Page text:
Excellent communications help businesses operate smoothly, and they are vital during disasters. If people only hear rumors of something going wrong at your company, they may start assuming wholly incorrect things and sharing them with others. Additionally, when business leaders stay tight-lipped during crises, people often accuse them of being misleading and keeping them in the dark.
First, consider that many groups want and deserve to get information after a disaster. They include the family members of those directly affected, your employees, customers, community members, reporters and elected officials.
Next, realize that the information given to each audience varies. You may tell your investors, customers and employees that your business is at risk of folding due to financial troubles. However, when speaking to community members, you may also discuss the various things your company has done over the years to improve the area — whether through litter cleanups or fundraisers for local charities. People may recognize that you bring something valuable and rally to help you stay open.
When you don’t have all the answers that people want and need, admit that immediately. Also, give them an idea of when they should expect to hear more news from you about the incident. Mention all the ways they can get the latest, whether by calling a phone number you set up or going to a dedicated website.
6. Assess Your Suppliers and Partners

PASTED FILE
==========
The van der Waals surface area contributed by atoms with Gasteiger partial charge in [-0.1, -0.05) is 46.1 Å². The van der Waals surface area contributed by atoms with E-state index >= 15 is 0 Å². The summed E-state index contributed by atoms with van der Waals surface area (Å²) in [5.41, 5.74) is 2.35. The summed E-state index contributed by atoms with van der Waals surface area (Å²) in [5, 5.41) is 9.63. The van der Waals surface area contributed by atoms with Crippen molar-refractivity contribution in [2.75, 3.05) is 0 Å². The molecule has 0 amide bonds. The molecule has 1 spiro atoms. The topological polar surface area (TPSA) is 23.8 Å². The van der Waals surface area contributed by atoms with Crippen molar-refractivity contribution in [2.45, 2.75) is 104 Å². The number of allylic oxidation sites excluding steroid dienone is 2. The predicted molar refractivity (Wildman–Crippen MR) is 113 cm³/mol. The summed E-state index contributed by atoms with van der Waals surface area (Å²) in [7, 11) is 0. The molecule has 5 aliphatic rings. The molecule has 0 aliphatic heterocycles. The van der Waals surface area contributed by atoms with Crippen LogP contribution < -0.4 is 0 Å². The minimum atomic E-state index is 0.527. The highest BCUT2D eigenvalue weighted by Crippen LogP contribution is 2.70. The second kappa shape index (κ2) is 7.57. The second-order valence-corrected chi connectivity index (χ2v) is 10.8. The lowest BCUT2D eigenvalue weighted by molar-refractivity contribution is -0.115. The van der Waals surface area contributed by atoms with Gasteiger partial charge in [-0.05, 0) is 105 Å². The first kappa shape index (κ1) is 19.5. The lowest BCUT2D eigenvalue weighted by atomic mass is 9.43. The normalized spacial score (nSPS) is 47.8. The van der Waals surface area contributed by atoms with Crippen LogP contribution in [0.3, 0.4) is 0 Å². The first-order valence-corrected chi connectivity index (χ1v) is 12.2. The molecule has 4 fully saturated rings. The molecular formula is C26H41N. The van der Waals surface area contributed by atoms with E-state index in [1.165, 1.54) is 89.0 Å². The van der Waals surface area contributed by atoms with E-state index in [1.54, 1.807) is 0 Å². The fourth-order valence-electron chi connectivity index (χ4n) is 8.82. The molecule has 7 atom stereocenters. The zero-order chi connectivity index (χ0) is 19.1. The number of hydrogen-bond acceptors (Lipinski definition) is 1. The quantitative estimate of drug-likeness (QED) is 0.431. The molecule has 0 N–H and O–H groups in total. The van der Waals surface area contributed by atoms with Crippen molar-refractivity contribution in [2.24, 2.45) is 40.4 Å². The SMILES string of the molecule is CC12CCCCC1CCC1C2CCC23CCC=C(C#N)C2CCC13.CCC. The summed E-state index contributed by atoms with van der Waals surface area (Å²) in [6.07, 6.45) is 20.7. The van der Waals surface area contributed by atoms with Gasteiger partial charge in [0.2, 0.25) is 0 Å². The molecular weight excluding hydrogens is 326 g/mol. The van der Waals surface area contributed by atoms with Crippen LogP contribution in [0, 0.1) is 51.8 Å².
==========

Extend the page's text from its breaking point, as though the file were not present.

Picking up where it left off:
Getting ready for a disaster requires evaluating all your external support sources that keep the business afloat. Some of the assessments could also happen before you choose to hire someone. For example, maybe you run a company centered on female empowerment. In that case, it’s not ideal to hire a lawyer charged with sexual assault several years ago. People could accuse you of making a hypocritical decision by bringing him on board.
Fantastic suppliers and partners can steer you out of disasters. They might become sources of trustworthy advice that you would not have otherwise. However, if they are ill-prepared for disasters, they could worsen your situation.
For example, maybe you’re thinking about hiring a new supplier in an area prone to tornadoes. You could explicitly ask them if their operations were disrupted before and what plans they have in place to remain functional.
Ask your suppliers about their readiness to stop cyberattacks, too. Perhaps you work with a service provider to streamline some parts of your business. If that entity suffers a data breach, you could experience ramifications to your reputation even though the online criminal didn’t target you.
Preparedness Brings Resilience
You cannot know for sure whether your business will go through a major disaster. The best approach is to assume it will. Then, take measures to boost your company’s chances of coming back strong, even after severe disruptions, losses or failures.